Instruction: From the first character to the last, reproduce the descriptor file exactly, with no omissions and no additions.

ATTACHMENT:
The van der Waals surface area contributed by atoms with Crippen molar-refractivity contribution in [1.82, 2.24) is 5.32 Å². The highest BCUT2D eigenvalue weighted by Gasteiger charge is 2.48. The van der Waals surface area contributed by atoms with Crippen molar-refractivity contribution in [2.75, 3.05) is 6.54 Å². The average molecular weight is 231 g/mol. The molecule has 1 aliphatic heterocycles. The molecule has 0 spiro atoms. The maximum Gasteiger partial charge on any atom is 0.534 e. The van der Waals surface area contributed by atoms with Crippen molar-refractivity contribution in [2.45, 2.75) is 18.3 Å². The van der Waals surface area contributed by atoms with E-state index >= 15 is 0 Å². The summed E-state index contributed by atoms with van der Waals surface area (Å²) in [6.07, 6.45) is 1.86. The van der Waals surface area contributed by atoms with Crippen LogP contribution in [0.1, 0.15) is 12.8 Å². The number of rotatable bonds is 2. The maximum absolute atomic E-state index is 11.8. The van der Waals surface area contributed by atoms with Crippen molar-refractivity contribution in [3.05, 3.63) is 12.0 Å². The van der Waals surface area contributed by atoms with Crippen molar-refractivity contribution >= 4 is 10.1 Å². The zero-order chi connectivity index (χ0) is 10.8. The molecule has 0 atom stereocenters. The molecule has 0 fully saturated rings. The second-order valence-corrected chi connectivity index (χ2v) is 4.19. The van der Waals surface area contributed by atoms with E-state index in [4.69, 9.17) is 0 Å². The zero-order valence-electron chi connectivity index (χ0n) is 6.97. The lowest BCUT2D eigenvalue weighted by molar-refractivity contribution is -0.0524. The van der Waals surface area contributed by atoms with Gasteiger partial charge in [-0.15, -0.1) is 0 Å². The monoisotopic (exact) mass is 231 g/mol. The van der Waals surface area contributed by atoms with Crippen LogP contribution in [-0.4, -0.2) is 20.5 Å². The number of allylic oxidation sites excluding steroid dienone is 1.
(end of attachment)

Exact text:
The van der Waals surface area contributed by atoms with Crippen molar-refractivity contribution in [1.82, 2.24) is 5.32 Å². The highest BCUT2D eigenvalue weighted by Gasteiger charge is 2.48. The van der Waals surface area contributed by atoms with Crippen molar-refractivity contribution in [2.75, 3.05) is 6.54 Å². The average molecular weight is 231 g/mol. The molecule has 1 aliphatic heterocycles. The molecule has 0 spiro atoms. The maximum Gasteiger partial charge on any atom is 0.534 e. The van der Waals surface area contributed by atoms with Crippen molar-refractivity contribution in [2.45, 2.75) is 18.3 Å². The van der Waals surface area contributed by atoms with E-state index >= 15 is 0 Å². The summed E-state index contributed by atoms with van der Waals surface area (Å²) in [6.07, 6.45) is 1.86. The van der Waals surface area contributed by atoms with Crippen LogP contribution in [0.1, 0.15) is 12.8 Å². The number of rotatable bonds is 2. The maximum absolute atomic E-state index is 11.8. The van der Waals surface area contributed by atoms with Crippen molar-refractivity contribution in [3.05, 3.63) is 12.0 Å². The van der Waals surface area contributed by atoms with Crippen molar-refractivity contribution >= 4 is 10.1 Å². The zero-order chi connectivity index (χ0) is 10.8. The molecule has 0 atom stereocenters. The molecule has 0 fully saturated rings. The second-order valence-corrected chi connectivity index (χ2v) is 4.19. The van der Waals surface area contributed by atoms with E-state index in [4.69, 9.17) is 0 Å². The zero-order valence-electron chi connectivity index (χ0n) is 6.97. The lowest BCUT2D eigenvalue weighted by molar-refractivity contribution is -0.0524. The van der Waals surface area contributed by atoms with Gasteiger partial charge in [-0.15, -0.1) is 0 Å². The monoisotopic (exact) mass is 231 g/mol. The van der Waals surface area contributed by atoms with Crippen LogP contribution in [-0.4, -0.2) is 20.5 Å². The number of allylic oxidation sites excluding steroid dienone is 1.